Because the child has not learned to express and regulate feelings, he bottles up inside and becomes more emotional. He is more reactive to criticism and drops into shame more easily. He becomes overly preoccupied with how well he is doing or how he looks. He must protect himself from failure by not trying or by giving excuses. A child who does not learn to regulate his own feelings is affected for his whole life. He becomes a prisoner of his uncomfortable feelings, always searching for that next thing that makes him feel better–typically a fast food or a toy. He swings back and forth between anticipation and excitement when he gains the prize and loss and unhappiness when it’s not forthcoming.
Children often tie their expectations for getting something new to their self-esteem. They feel good if they get it, but unhappy, angry or bad if they don’t. Unrealistic expectations often fuel the child’s brain that is excited about the prospect of getting the desired toy or treat only to feel shot down if they don’t. The new object temporarily stimulates positive endorphins in the child’s brain making him feel better. Of course, the good feelings do not last so the child must ask for something new to regain that temporary fix of feeling good when he gets something new. Good self-esteem does not equal “stuff!” Research shows that people with good self-esteem are contented with what they have and have a sense of meaning– a sense of purpose — to their life.
Children who attend a school where peer aggression and disrespect are common bring this negative attitude home. They learn that aggressive behavior can make them feel powerful temporarily even though it’s a false sense of power. They model negative behavior to their siblings who pick up the disrespectful ways of acting and the whole family is kept in chaos.
This type of child has learned to turn to something outside of himself to feel good on a temporary basis. Filling the gaping hole inside with “stuff” or getting his way teaches the child that the way to take care of feeling bored or anxious is to keep asking and using anger to try to intimidate the other person. He has never learned the necessary skill of obtaining a happy life by delaying gratification. Spending money to feel good is a common way to financial ruin as many people know who have taken bankruptcy because of high credit card bills.
Paradise Lost: Early Loss Creates Psychic Wounding
What are the dynamics that create children who feel entitled? The high-demand child typically has some loss early in his life which struck at the very basis of the self. What he really wants is for his parents to be the grownups, set appropriate limits and structure for him, and show him love and respect. In the psychoanalytic literature, this loss of the early self is called narcissistic or psychic wounding. Some emotional insult has happened and the child feels displaced in the affections of his parents. This loss can change how a child views himself.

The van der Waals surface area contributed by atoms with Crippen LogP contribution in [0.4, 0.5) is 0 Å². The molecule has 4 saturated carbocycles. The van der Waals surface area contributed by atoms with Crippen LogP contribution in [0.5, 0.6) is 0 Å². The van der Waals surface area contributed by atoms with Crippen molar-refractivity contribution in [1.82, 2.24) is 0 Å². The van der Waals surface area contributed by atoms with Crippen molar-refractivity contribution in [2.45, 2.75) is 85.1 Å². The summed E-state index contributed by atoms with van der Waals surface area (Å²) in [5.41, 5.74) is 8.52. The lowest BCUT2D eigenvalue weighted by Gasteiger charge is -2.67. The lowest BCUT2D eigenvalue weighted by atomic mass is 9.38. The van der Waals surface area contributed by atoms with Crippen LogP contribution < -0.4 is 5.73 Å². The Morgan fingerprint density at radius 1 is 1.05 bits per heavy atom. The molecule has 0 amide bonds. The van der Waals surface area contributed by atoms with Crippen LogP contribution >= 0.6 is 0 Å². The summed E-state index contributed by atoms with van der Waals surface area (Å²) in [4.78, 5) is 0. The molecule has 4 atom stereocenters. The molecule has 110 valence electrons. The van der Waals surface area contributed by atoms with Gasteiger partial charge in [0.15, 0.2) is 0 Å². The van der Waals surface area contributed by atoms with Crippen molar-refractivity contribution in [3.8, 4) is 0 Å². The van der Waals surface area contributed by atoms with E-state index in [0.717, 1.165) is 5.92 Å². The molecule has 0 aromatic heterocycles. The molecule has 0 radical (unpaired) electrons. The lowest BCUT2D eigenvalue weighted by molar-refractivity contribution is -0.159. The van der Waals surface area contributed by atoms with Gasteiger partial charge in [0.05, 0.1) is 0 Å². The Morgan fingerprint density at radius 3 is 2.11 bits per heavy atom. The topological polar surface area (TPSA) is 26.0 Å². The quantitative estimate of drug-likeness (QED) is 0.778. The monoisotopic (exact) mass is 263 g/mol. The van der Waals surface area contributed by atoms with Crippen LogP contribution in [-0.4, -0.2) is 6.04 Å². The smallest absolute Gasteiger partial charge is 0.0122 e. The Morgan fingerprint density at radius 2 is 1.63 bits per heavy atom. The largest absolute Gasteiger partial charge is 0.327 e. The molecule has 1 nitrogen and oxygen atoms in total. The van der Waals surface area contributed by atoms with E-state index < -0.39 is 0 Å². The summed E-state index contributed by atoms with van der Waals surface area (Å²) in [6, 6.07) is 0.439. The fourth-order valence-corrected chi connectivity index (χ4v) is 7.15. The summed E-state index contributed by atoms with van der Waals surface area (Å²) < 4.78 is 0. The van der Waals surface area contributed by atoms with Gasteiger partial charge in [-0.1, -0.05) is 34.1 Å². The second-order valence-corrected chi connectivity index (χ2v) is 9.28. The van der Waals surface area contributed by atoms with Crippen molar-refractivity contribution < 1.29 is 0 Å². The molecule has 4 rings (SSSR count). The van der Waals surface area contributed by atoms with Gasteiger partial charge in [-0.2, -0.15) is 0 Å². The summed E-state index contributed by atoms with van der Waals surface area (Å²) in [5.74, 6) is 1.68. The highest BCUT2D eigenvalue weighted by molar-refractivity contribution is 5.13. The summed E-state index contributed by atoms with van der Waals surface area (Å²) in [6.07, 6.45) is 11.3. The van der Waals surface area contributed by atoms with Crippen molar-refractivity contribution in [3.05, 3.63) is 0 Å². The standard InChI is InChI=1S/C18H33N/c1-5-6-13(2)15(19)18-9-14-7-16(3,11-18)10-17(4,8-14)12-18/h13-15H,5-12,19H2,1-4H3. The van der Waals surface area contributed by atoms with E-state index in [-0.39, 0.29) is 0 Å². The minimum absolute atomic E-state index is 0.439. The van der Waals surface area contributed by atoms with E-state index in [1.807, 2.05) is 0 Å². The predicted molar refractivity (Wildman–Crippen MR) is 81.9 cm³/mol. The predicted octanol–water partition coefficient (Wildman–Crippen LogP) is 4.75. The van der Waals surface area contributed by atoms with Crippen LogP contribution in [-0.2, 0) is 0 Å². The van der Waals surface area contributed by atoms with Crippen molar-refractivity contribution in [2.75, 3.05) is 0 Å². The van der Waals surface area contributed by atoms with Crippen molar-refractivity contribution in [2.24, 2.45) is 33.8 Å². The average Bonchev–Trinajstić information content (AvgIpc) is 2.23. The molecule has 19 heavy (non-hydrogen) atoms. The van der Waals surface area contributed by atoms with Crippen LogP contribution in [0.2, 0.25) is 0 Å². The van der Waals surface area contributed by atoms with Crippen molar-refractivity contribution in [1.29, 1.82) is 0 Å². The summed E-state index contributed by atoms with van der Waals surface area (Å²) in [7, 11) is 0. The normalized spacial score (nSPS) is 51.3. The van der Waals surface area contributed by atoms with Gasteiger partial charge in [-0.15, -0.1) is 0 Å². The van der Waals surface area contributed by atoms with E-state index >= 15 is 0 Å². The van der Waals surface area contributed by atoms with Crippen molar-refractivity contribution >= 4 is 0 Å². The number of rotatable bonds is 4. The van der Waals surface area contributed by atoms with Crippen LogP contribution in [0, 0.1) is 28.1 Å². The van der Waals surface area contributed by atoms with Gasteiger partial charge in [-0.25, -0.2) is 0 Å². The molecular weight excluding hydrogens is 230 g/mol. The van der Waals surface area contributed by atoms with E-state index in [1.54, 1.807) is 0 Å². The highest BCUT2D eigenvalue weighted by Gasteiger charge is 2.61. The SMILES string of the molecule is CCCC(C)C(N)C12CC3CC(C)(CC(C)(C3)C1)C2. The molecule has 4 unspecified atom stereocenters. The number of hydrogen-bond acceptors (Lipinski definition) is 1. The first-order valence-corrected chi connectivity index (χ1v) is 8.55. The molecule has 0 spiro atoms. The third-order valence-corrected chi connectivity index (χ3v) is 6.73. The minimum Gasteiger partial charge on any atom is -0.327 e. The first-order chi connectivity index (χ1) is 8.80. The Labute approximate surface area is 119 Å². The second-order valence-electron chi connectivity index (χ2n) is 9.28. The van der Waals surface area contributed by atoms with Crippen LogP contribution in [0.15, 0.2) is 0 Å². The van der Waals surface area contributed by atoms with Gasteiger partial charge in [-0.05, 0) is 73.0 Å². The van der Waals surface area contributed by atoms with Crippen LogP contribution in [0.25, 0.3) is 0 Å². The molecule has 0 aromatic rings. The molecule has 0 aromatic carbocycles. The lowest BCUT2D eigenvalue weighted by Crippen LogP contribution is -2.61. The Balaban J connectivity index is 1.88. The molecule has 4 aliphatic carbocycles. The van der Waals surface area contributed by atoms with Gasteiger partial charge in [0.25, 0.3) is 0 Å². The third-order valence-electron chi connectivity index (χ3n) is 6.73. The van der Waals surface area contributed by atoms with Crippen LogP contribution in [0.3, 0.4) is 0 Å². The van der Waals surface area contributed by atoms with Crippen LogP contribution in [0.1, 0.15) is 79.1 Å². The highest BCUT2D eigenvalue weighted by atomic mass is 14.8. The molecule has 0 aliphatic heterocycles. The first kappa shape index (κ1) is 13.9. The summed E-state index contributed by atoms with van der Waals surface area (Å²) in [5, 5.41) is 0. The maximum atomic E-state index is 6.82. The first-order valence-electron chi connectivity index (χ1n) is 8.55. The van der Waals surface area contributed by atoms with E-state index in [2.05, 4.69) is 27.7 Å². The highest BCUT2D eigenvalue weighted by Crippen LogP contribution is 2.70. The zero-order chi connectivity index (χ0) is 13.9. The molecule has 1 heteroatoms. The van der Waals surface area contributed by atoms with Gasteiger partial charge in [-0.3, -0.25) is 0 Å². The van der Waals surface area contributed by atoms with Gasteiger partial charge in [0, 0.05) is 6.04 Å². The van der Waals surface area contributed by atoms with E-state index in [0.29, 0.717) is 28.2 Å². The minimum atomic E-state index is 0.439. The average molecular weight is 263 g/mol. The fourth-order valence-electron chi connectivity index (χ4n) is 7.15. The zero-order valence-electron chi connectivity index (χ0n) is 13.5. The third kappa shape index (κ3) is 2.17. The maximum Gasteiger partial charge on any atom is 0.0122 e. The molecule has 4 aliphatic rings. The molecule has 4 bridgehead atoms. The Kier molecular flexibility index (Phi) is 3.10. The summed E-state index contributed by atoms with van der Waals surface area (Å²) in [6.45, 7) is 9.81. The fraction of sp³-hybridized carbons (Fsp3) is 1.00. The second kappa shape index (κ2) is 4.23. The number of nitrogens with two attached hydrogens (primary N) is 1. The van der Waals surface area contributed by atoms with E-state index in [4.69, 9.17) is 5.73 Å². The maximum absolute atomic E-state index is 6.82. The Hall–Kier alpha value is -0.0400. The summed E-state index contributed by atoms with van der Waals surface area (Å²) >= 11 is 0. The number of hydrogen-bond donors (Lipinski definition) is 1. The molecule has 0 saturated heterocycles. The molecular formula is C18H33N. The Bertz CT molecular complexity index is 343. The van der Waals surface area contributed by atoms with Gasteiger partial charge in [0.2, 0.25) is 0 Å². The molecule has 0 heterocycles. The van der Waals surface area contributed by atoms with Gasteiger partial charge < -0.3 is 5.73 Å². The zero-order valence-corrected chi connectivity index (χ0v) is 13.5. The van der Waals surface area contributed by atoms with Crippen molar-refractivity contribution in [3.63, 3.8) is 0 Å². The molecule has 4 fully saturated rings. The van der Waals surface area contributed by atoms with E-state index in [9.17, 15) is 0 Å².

The Prince or Princess Dethroned is an early wounding situation where the child was adored and received much attention, but this was altered when the next child was born. No matter that the older child was thrilled when the new baby arrived; the thrill of the new baby diminishes when he begins to feel rejected and unloved. Sometimes the feeling of being left out may take some time to develop. There may have been a moment where the child was ignored, shut out or scolded and he developed an idea that changed his life –“I’m not loved. I’m not important. They like the baby best.” Jealousy and feelings of abandonment set in as the child’s view of himself is radically altered. The child unconsciously feels like the title to Heir or Heiress to the throne has been lost! He has been thrown out of the Paradise of good feelings into the unknown of dealing with confusion, loss, resentment and unresolved grief.
Sometimes it takes only a small incident or a perception of unfairness to create the feeling of being rejected. Any time the child was brushed off and his needs not met because the adults were busy can help create a belief of not being lovable. Perhaps the child was scolded harshly for some not-so-loving actions with the baby. Maybe the parent comes down hard on the older child when the children fight. Parents who take the younger child’s side in conflict set up anger and resentment in the older child. A negative belief about his identity forms in the child’s mind and then he believes that it is true. Usually he isn’t able to talk about it or nothing is resolved if he tries to talk to his parents. For a great book to diffuse squabbling on this issue read Siblings Without Rivalry: How to Help Your Children Live Together so You Can Live Too by Adele Faber and Elaine Mazlish.